Daily briefs of the top news stories impacting Christians around the world.
In today's edition:
- Christianity - not Communism - now Offering People Hope in Moscow
- Priests Form New Society to Take on Abortion, Euthanasia
- So. Baptists Bolster Relief in Lebanon, Israel
- Five Years Later: 9/11 Attacks Show No Lasting Influence on Americans’ Faith
Christianity - not Communism - now Offering People Hope in Moscow
A tiny group of aging communists gathered in front of the red-brick edifice of the Lenin Museum to mark the 15th anniversary of a failed coup –- and to bemoan the end of the Soviet empire. Baptist Press reports a few elderly true-believers held red flags bearing the communist hammer and sickle, while speakers called for the return of communism. “Leninism! Stalinism! Death to capitalism!” they chanted at one point. Mostly, onlookers ignored the small band of demonstrators. The elderly communists seemed sadly out of place. Meanwhile, Christianity is seeing new life in the Russian capital, where it once was persecuted and nearly crushed. A day after the communist rally commemorating the 15th anniversary, two women were baptized openly in the Moscow Canal –- the first baptisms of a Baptist house church begun a year ago in the northern part of the city. Worshippers gathered on the banks of the canal to watch and celebrate as the two were immersed in the chilly water. Afterward, the small congregation sang and took part in the Lord’s Supper. Russian Christians are offering hope to seekers in Moscow -– and making new history, not reliving events long past.
Priests Form New Society to Take on Abortion, Euthanasia
A new society of priests focused on fighting abortion and euthanasia has received the Vatican's blessing at a dedication ceremony in Amarillo, Texas. AgapePress reports the Missionaries of the Gospel of Life is a diocesan society under the authority of Amarillo Bishop John Yanta. Rev. Frank Pavone, national director of Priests for Life, became the new society's first member at last night's ceremony, at which Lay Associates also were admitted. Plans call for the society's priests and seminarians to take on political as well as religious roles, from conducting voter-registration drives and lobbying elected officials to developing strategies for anti-abortion groups.
So. Baptists Bolster Relief in Lebanon, Israel
As the United Nations mobilizes troops to maintain a fragile ceasefire, Baptist Press reports Southern Baptists are stepping up relief efforts in Lebanon and Israel, funneling more than a half-million dollars in aid into the war-torn region. Most of the devastation is concentrated in southern Lebanon, an area recently visited by a Southern Baptist medical assessment team. “They’ve got no possessions left; there is not a single chair that’s intact,” a Christian medical worker said. “Everything is smashed and covered with concrete. The smell of dead bodies, either human or animal, is prevalent in these communities.” So far, Baptist partners in both nations have distributed $100,000 worth of supplies –- food, water, temporary latrines and showers, medicine and cleaning supplies -– to people displaced by the fighting. “We never show any kind of favoritism,” a Southern Baptist relief consultant said. “We’re distributing aid to anyone who has need, regardless of their faith.” An additional $250,000 has been earmarked to provide more of the same, as well as blankets and portable heaters for the region’s rapidly approaching winter.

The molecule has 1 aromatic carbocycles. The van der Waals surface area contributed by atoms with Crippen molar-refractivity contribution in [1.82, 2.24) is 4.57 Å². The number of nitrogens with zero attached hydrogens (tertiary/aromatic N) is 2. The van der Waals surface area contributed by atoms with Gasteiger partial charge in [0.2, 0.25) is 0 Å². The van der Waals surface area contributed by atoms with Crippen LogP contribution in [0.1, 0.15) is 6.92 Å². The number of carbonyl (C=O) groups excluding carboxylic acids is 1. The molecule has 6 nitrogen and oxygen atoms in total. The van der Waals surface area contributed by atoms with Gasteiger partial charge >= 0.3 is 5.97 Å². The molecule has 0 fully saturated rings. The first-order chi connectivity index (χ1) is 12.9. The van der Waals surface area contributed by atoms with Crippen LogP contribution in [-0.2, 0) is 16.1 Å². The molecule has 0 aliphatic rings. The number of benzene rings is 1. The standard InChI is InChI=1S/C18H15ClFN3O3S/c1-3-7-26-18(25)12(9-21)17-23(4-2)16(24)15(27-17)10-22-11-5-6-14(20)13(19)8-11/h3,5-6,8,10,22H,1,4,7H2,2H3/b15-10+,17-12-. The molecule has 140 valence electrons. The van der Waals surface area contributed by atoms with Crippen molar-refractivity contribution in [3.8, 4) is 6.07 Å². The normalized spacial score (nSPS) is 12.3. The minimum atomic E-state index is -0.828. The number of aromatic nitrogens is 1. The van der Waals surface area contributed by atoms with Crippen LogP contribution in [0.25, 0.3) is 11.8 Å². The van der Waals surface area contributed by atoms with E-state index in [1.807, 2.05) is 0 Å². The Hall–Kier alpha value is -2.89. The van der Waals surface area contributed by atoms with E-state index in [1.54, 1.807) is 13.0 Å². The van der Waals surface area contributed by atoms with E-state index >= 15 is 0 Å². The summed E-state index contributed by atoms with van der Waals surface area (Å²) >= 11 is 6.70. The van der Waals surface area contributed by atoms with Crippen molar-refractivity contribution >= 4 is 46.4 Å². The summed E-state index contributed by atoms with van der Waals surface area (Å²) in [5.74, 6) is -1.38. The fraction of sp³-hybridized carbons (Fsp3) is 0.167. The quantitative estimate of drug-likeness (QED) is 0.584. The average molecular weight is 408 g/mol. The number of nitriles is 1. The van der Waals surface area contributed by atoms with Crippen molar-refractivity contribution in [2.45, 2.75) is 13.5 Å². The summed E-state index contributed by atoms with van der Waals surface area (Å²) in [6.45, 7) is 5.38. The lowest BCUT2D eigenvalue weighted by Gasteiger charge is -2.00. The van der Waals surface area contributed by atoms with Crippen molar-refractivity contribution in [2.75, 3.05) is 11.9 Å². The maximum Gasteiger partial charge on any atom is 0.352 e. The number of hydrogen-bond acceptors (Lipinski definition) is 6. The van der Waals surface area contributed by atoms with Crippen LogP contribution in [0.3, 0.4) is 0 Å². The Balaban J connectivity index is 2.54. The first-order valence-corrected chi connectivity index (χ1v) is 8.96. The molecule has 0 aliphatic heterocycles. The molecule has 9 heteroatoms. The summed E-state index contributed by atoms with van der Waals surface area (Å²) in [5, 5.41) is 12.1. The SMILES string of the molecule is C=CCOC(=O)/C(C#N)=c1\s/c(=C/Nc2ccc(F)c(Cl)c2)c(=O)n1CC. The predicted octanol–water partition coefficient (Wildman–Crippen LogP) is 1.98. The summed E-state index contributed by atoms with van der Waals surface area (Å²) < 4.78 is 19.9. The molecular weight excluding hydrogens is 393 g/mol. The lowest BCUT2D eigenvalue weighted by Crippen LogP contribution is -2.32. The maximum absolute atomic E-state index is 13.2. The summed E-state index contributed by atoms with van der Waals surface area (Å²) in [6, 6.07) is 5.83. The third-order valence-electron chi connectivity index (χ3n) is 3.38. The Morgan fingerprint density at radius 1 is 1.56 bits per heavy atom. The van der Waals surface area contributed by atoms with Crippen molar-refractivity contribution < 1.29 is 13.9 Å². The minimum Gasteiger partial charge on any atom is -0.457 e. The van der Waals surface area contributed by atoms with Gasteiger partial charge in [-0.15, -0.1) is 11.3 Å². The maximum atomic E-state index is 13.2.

Five Years Later: 9/11 Attacks Show No Lasting Influence on Americans’ Faith
As the United States nears the fifth anniversary of the September 11 terrorist attacks, The Barna Group's latest study shows the faith of Americans is virtually indistinguishable today compared to pre-attack conditions. The study examined data from nine national surveys, involving interviews with more than 8,600 adults, conducted right before the attacks and at regular intervals since then. They found an intense surge in religious activity and expression in the weeks immediately following 9/11. But of the 19 dimensions of spirituality and beliefs explored, none of those 19 are statistically different today from the summer before the attacks. In the immediate aftermath of the attacks, half of all Americans said their faith helped them cope with the shock and uncertainty. The change most widely reported was a significant spike in church attendance, with some churches experiencing more than double their normal crowd on the Sunday after the shocking event. However, by the time January 2002 rolled around, churchgoing was back to pre-attack levels, and has remained consistent in the five years since.